Oral hygiene is one of those often overlooked topics in dog care but it is an important factor in our dogs’ overall health. If your dog has a toothache or sore gums, he is most likely in pain that he is unable to tell you about. If left untreated, the bacteria from that toothache or sore gum can move into Fido’s bloodstream and affect his heart, liver or kidneys!
Tartar buildup on canine tooth
Did you know veterinarians report that 80-85% of dogs over 4 years old have some significant periodontal issues?
This can lead to infection and tooth loss but the good news it it’s completely preventable! Dental care should be a daily ritual with your dog, just like proper grooming and getting enough exercise. His teeth should be brushed every day, just like yours but let’s face it…Everyday?? That probably isn’t realistic in most cases. We should be at least trying for 3-4 times a week with the brushing though and this will help immensely in curbing dental issues for your four legged pal.
Obviously dogs can’t brush their own teeth, so on that front, it’s up to you.
However, your furry friend will probably be more than happy to get in a good long chew several times a week. He’ll be scraping away plaque and he won’t even know it! Natural items like knucklebones are a great choice as they are a bit softer than rib, steak or shank bones. Life’s Abundance Bully Sticks and Buffalo Meat Strips are tasty choices for some chewing fun (your dog will thank you for these). Rubber or nylon toys with bumpy surfaces are also great choices to scrape off some plaque and keep those gums healthy. Dog also LOVE crunchy treats like the Life’s Abundance Gourmet Dental Treats.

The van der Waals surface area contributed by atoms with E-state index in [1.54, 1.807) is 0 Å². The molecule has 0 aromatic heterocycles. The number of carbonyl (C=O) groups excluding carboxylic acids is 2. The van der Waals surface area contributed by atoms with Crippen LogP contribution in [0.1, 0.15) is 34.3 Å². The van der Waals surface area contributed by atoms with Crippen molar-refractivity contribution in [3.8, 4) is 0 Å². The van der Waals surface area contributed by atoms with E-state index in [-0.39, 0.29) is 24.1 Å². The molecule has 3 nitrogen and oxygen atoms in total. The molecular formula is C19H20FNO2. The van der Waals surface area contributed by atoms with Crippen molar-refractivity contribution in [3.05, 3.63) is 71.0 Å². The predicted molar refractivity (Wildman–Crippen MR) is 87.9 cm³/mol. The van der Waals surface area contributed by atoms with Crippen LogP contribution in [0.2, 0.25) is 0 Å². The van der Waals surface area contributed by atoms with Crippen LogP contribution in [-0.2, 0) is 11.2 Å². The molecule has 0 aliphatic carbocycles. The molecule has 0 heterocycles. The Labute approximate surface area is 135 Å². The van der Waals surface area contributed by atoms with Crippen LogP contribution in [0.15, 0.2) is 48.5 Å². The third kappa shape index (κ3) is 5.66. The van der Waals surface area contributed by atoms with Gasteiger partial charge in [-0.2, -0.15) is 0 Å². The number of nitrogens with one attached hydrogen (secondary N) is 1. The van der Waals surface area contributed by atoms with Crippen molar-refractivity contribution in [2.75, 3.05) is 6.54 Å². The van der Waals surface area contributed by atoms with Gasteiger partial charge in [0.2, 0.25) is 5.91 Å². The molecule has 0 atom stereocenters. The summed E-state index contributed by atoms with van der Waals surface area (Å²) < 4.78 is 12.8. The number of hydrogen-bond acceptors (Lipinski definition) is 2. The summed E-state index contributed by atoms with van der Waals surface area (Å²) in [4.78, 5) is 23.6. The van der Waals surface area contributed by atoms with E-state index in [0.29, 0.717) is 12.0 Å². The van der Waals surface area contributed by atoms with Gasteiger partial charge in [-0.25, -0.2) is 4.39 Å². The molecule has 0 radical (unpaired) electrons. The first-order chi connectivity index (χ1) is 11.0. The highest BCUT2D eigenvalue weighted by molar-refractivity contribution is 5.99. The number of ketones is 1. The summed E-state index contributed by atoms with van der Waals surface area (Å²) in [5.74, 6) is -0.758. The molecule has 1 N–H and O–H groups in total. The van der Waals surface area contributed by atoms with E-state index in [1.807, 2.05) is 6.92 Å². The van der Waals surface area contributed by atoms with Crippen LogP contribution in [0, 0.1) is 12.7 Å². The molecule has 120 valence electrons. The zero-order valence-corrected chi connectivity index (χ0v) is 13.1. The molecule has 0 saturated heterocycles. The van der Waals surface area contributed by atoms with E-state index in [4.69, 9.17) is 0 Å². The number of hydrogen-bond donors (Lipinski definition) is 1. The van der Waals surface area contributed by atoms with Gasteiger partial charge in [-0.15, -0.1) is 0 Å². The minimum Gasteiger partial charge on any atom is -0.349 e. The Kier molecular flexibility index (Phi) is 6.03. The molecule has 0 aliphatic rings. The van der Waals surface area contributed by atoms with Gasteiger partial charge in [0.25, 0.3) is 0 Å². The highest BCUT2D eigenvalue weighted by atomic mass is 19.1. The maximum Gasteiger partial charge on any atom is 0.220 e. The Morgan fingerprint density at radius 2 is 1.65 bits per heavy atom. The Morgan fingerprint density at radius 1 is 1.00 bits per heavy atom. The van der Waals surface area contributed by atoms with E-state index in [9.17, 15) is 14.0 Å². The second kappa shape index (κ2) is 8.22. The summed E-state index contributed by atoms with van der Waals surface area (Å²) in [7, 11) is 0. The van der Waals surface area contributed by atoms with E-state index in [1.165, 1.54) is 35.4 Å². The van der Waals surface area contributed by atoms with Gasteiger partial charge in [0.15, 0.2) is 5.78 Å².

Couple these chews and treats with regular brushing and you’re on your way to helping your best buddy keep his teeth gleaming white and his breath fresh!
Slow and steady wins the race!
As far as the brushing itself goes, ease into it. Sometimes both dogs and their owners need some time to get used to the idea. Start out getting your dog used to you handling his muzzle and his teeth. Maybe put a tasty treat like some peanut butter or meat flavored baby food on your fingers and allow him to lick it while you handle his teeth? Once you and your dog are comfortable with your hands in and around his mouth you can begin to brush the teeth. If his patience wears thin and you only get a few teeth done the first few times that is okay, slow and steady wins the race! Just do a few different teeth the next time. Gradually his tolerance for it will lengthen and you’ll be able to get all the teeth brushed.
Don’t forget to give him a special reward after you are finished. A favorite treat, toy or scratch behind the ears should do it. Before you know it your dog will be looking forward to toothbrushing time!